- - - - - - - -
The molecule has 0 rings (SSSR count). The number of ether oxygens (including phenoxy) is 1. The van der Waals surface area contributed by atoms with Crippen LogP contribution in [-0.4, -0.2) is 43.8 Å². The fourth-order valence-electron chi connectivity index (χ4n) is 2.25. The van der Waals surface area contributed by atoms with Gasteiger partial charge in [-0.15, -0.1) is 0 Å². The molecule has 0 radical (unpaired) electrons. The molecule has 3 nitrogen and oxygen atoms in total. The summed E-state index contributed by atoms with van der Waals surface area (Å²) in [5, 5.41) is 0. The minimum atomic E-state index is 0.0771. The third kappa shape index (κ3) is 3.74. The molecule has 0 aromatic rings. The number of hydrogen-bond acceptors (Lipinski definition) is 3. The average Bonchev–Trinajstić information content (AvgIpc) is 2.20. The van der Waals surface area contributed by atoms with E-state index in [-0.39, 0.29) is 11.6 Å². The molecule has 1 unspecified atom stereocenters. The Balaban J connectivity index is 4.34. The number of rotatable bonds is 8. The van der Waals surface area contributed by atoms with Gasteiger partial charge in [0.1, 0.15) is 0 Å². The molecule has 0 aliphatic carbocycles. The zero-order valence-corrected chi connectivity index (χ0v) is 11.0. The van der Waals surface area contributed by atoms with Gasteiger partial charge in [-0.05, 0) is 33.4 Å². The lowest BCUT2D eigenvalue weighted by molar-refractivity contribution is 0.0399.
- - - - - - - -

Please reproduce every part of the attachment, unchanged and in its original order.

The molecule has 0 rings (SSSR count). The number of ether oxygens (including phenoxy) is 1. The van der Waals surface area contributed by atoms with Crippen LogP contribution in [-0.4, -0.2) is 43.8 Å². The fourth-order valence-electron chi connectivity index (χ4n) is 2.25. The van der Waals surface area contributed by atoms with Gasteiger partial charge in [-0.15, -0.1) is 0 Å². The molecule has 0 radical (unpaired) electrons. The molecule has 3 nitrogen and oxygen atoms in total. The summed E-state index contributed by atoms with van der Waals surface area (Å²) in [5, 5.41) is 0. The minimum atomic E-state index is 0.0771. The third kappa shape index (κ3) is 3.74. The molecule has 0 aromatic rings. The number of hydrogen-bond acceptors (Lipinski definition) is 3. The average Bonchev–Trinajstić information content (AvgIpc) is 2.20. The van der Waals surface area contributed by atoms with E-state index in [-0.39, 0.29) is 11.6 Å². The molecule has 1 unspecified atom stereocenters. The Balaban J connectivity index is 4.34. The number of rotatable bonds is 8. The van der Waals surface area contributed by atoms with Gasteiger partial charge in [0.1, 0.15) is 0 Å². The molecule has 0 aliphatic carbocycles. The zero-order valence-corrected chi connectivity index (χ0v) is 11.0. The van der Waals surface area contributed by atoms with Gasteiger partial charge in [-0.05, 0) is 33.4 Å². The lowest BCUT2D eigenvalue weighted by molar-refractivity contribution is 0.0399.